2.   If you have symp­toms of depres­sion, does your doc­tor test your brain sero­tonin lev­els before pre­scrib­ing these drugs?

No.

In oth­er words, we don’t know if peo­ple with depres­sion have alter­ations in their sero­tonin sig­nal­ing sys­tem, or, if they do, if this alter­ation is the cause of depres­sion or mere­ly an effect.

The phar­ma­ceu­ti­cal com­pa­nies didn’t devel­op a class of drugs to address a rec­og­nized chem­i­cal imbal­ance. They pos­tu­lat­ed a chem­i­cal imbal­ance after the fact to try to explain the mode of action of their drugs.

Maybe that’s okay if a drug has a pow­er­ful ther­a­peu­tic effect.

But how effec­tive are anti­de­pres­sants any­way?  What do the clin­i­cal tri­als show?

Drug com­pa­nies have to per­form a lot of research and jump through many hoops in order to win approval from the FDA for their prod­ucts.  So clin­i­cal stud­ies have been per­formed that show clin­i­cal effec­tive­ness for depres­sion.

But exact­ly how rig­or­ous are those stud­ies?  How effec­tive were the drugs were shown to be?

Here’s one key issue:

To gain FDA approval, a phar­ma­ceu­ti­cal com­pa­ny has to sub­mit two dif­fer­ent stud­ies that show the drug to be effec­tive.  Mean­while, it doesn’t mat­ter if 12 or 50 oth­er neg­a­tive stud­ies were per­formed.   As long as there are two stud­ies show­ing pos­i­tive results, that’s good enough.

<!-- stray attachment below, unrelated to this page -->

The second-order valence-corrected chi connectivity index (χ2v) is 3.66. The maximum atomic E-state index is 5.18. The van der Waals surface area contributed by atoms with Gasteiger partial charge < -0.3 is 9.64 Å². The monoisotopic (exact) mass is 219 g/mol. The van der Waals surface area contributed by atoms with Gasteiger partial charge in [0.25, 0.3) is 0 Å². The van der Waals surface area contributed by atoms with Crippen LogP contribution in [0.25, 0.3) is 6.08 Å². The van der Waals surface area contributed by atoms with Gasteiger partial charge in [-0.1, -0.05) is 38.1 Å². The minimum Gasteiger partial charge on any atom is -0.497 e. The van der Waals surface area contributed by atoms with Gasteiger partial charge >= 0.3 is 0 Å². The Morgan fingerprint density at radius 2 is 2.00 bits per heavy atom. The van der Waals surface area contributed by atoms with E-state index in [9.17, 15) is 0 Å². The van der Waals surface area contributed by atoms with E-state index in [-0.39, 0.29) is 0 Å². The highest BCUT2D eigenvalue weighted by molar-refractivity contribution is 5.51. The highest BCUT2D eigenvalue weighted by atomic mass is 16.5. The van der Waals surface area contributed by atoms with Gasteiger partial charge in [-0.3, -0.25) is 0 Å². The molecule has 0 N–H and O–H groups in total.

For his book The Emperor’s New Drugs: Explod­ing the Anti­de­pres­sant Myth, author Irv­ing Kirsch reviewed 42 research stud­ies, pub­lished and unpub­lished, per­formed on 6 anti­de­pres­sant drugs first approved between 1987 and 1999.

Most of the stud­ies were neg­a­tive, and in the ones that showed a pos­i­tive ben­e­fit, the anti-depres­sants were only mar­gin­al­ly bet­ter than the use of place­bo.

This brings up a sec­ond key issue in eval­u­at­ing the effec­tive­ness of anti­de­pres­sants: place­bo treat­ment does a remark­ably good job for depres­sion.  Place­bos are three times as effec­tive as giv­ing no treat­ment at all.

Com­pared to the anti­de­pres­sant drugs being stud­ied, the place­bo effect account­ed for 75–82% of the total ben­e­fit.  The anti­de­pres­sants, even in those stud­ies which showed a pos­i­tive ben­e­fit, only added anoth­er 18–25% share of improve­ment.

But wait.  It gets even more com­pli­cat­ed.

Kirsch explains a sub­tle bias in the research designs that would tend to over­state the ben­e­fits of anti­de­pres­sants.

In his ear­li­er research he had observed that many oth­er drugs—including seda­tives, syn­thet­ic thy­roid hor­mone, opi­ates, and stimulants—were as effec­tive as anti­de­pres­sants in alle­vi­at­ing the symp­toms of depres­sion.

Kirsch writes, “When admin­is­tered as anti­de­pres­sants, drugs that increase, decrease or have no effect on sero­tonin all relieve depres­sion to about the same degree.”

How could that be?

Here’s his expla­na­tion.  What all these “effec­tive” drugs have in com­mon is that they pro­duce side effects.